It was a high-profile undertaking that could make history. Known as the “Crossrail,” the proposed £15 billion east-west, 118-kilometer fully digital rail system was one of the most complex infrastructure projects in the world. Upon completion, it would speed 250 million passengers a year through the heart of London, slashing journey times while transforming travel and life in the city.
Crossrail Ltd was formed in 2001 to take on the immense civil engineering challenge. After years of planning, public debate, and government approvals, the company and its network of partners broke ground in 2008. Constructing the mixed railway above and below ground involved serious challenges and risks as crews worked 10 stories beneath London to install advanced digital infrastructure and build 21 kilometers of tunnel and 20 major vertical structures. The first years of construction work brought Crossrail much acclaim, as the tunneling and civil engineering efforts produced unprecedented, extraordinary outcomes.
Crossrail started to run into difficulties after 2016, as it moved into the integration of the railway, a phase that required stitching together the railway’s 37 independent but interconnected sub-projects—each with its own team of contractor organizations. As those efforts became increasingly challenged, Crossrail’s leadership announced in August 2018 that its opening— scheduled for the end of that year—would be delayed. The news caught most stakeholders off guard and by surprise, including elected leaders and the media. Soon after, the government sponsors replaced most of Crossrail’s Board and Executive Team, looking for new leadership and governance to take this critical program from being stuck to being delivered.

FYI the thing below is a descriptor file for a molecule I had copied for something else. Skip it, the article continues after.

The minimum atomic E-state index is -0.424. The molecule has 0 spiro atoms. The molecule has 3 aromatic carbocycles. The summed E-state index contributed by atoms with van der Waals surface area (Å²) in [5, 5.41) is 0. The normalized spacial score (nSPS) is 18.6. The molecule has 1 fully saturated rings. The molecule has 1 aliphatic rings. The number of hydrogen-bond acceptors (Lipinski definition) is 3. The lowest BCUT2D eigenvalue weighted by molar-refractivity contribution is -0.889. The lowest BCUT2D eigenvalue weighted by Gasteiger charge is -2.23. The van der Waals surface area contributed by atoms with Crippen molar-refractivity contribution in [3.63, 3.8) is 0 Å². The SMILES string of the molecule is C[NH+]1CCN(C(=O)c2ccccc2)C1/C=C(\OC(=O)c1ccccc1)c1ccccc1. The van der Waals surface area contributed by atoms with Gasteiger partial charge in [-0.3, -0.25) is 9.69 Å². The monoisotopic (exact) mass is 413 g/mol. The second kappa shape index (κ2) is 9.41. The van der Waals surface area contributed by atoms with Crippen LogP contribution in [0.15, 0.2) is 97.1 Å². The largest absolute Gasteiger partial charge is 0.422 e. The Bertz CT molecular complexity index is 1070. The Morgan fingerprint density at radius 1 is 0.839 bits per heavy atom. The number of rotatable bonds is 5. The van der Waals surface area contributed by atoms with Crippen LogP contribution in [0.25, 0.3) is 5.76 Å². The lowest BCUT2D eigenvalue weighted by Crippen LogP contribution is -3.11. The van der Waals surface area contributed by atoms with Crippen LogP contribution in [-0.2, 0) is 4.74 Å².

Amid newly realized internal issues and heightened external scrutiny, Mark Wild, Crossrail’s new CEO, called JMW.
JMW was brought in to support the Crossrail Leadership Team and its broader network of contractor partners in getting the program back on the path to delivery. JMW’s first order of business was a candid assessment of the mindsets with which various teams were approaching the project and one another. Their findings would be the foundation for Crossrail leadership’s work moving forward.
The new railway officially opened in May 2022 as the “Elizabeth Line,” renamed in 2016 in honor of Queen Elizabeth II. More than a million journeys were made in the line’s first five days of operation as London’s mayor deemed the railway a “roaring success.”
It took significant human and leadership effort, as well as more time and financial investment than originally planned, to reach this meaningful milestone. What may be its greatest achievement was that a cast of thousands of highly committed people aligned on a whole new way of working together that turned a tide which had become severely flawed and rose to the occasion of extraordinary challenges of overcoming those flaws while navigating through the impacts of an unprecedented global pandemic.